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Lehman trailed Els and Montgomerie by a shot as those two played 17, a 480-yard hole that Montgomerie had bogeyed the previous three rounds. Els went first, hitting a five-iron to 15 feet. Montgomerie, after a wayward six-iron right, chipped to five feet. Across the pond, by the nearby 18th, Montgomerie was disturbed by a ruckus in the crowd. Monty, of course, hears everything in Dolby Stereo. The sun-burned crowd grew boisterous. Montgomerie waited five minutes for a silence that never completely came before striking his putt.
"I asked Michael Bonallack [of the Royal & Ancient Golf Club] and the USGA official that was beside us, and also Ernie and his caddie, what the commotion was all about," Montgomerie said after his round. "I felt I had to wait to hit the putt. I didn't want to rush the most important putt of my life."
Monty didn't rush. He didn't make the putt, either. He was so distraught after the round that he cried. Going to 18, Els held the lead alone. Lehman, on 17, was the last threat. A small group of players had gathered inside the Congressional locker room to watch the coverage. ("I was in no rush to leave," Andrade says.)
As Lehman's ball took flight, camera 27 captured him closing his eyes and looking away. Roger Maltbie assured viewers that the ball was on a great line—if it was long enough. But Lehman knew he had caught too much turf. From behind the 17th green, camera 17 picked up the ball in flight and followed its descent onto a bank short and left of the green. Lehman's ball hesitated for second, then rolled into the water, where the still pond rippled. Cut back to camera 27, which showed Lehman in anguish, squeezing the back of his cap so that it tipped forward and covered his face. He held the pose for 17 seconds, until the hat came off completely. Lehman stared blankly and began a long walk to a bogey that would leave him two shots out of the lead in the championship he wanted most.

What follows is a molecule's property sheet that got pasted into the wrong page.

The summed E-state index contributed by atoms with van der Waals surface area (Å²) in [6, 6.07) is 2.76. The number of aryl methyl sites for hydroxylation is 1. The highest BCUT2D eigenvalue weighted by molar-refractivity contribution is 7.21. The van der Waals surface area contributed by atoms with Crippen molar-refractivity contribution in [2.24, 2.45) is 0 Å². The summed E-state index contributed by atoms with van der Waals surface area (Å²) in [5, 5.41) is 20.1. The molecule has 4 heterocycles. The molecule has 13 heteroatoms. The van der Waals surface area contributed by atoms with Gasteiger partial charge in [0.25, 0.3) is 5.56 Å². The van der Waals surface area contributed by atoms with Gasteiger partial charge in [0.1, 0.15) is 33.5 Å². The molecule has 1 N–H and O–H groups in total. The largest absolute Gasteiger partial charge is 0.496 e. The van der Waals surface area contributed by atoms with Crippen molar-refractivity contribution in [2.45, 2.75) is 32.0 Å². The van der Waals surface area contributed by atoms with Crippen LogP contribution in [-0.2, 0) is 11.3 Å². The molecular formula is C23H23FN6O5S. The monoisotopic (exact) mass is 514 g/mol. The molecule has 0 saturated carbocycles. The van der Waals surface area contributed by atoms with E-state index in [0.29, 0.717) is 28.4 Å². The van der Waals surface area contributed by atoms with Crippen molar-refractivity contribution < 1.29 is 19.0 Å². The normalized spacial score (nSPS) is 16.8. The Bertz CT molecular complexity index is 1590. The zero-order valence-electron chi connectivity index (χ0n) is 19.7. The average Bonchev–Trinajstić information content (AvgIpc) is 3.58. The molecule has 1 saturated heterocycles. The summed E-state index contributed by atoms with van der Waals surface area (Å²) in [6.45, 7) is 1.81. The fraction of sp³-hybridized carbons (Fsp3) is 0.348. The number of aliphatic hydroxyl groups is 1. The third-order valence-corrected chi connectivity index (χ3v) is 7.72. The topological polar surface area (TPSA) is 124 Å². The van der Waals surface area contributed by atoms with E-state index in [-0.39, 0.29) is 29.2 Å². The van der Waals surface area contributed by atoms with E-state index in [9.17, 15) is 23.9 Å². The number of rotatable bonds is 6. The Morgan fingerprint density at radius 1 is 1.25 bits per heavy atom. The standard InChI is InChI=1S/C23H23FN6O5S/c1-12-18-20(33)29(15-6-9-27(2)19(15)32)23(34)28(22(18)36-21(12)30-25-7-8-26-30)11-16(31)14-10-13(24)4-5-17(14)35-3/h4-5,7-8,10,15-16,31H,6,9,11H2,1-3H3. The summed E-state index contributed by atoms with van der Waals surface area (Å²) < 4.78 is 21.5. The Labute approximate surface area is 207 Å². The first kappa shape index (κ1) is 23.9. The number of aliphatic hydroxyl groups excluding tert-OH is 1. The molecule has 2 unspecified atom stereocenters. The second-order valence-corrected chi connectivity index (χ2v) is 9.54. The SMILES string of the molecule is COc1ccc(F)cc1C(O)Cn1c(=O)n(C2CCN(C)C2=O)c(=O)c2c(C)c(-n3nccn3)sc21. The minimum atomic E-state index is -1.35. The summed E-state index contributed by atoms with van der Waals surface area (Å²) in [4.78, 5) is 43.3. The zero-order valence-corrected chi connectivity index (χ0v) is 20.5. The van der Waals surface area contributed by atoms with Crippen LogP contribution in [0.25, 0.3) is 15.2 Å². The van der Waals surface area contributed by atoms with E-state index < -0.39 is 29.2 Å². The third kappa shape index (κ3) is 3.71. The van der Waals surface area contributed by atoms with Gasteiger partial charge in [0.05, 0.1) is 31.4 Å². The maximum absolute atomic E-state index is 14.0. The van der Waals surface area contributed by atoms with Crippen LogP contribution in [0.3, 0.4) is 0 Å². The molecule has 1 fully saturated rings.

Minutes later Els would stand on the 18th green, thrusting his youthful arms into the air after a one-shot victory over Montgomerie. Each had shot a one-under 69. Montgomerie, believing the finishing holes were too close together, implored the USGA to change the championship finish should the Open ever return to Congressional. (This year the former 18th hole has been reversed and redesigned and is now number 10.) Els spoke of the gravity and honor of winning two majors by age 27, in no way knowing the heartbreak that would shadow him in majors in the coming years. Lehman, who had led by two shots going into the final round before shooting 73, was achingly honest about his latest brush with the Open.
"I would give anything in the world for a mulligan," he said. "I had the perfect yardage, I thought, to a perfect pin. I knew it was my bread and butter, that shot, right to left, a little bit of a downhill, sidehill lie, which can help the ball turn. The only thing is, it's easy to catch it a hair fat if you don't watch out, and I did."
Lehman retired to the locker room, which was fast clearing out. Maggert saw his competitor and old mini-tour pal seated with his caddie. Lehman's head was down.
"You guys played your heart out," Maggert remembers saying. "You deserved to win. You'll get one soon."
Maggert is 47, in the twilight of his PGA Tour career. "I wish I could turn back the hands of time 10 years now," he says, "but I can't." Lehman is 52, a stalwart of the Champions tour. He never won the U.S. Open.
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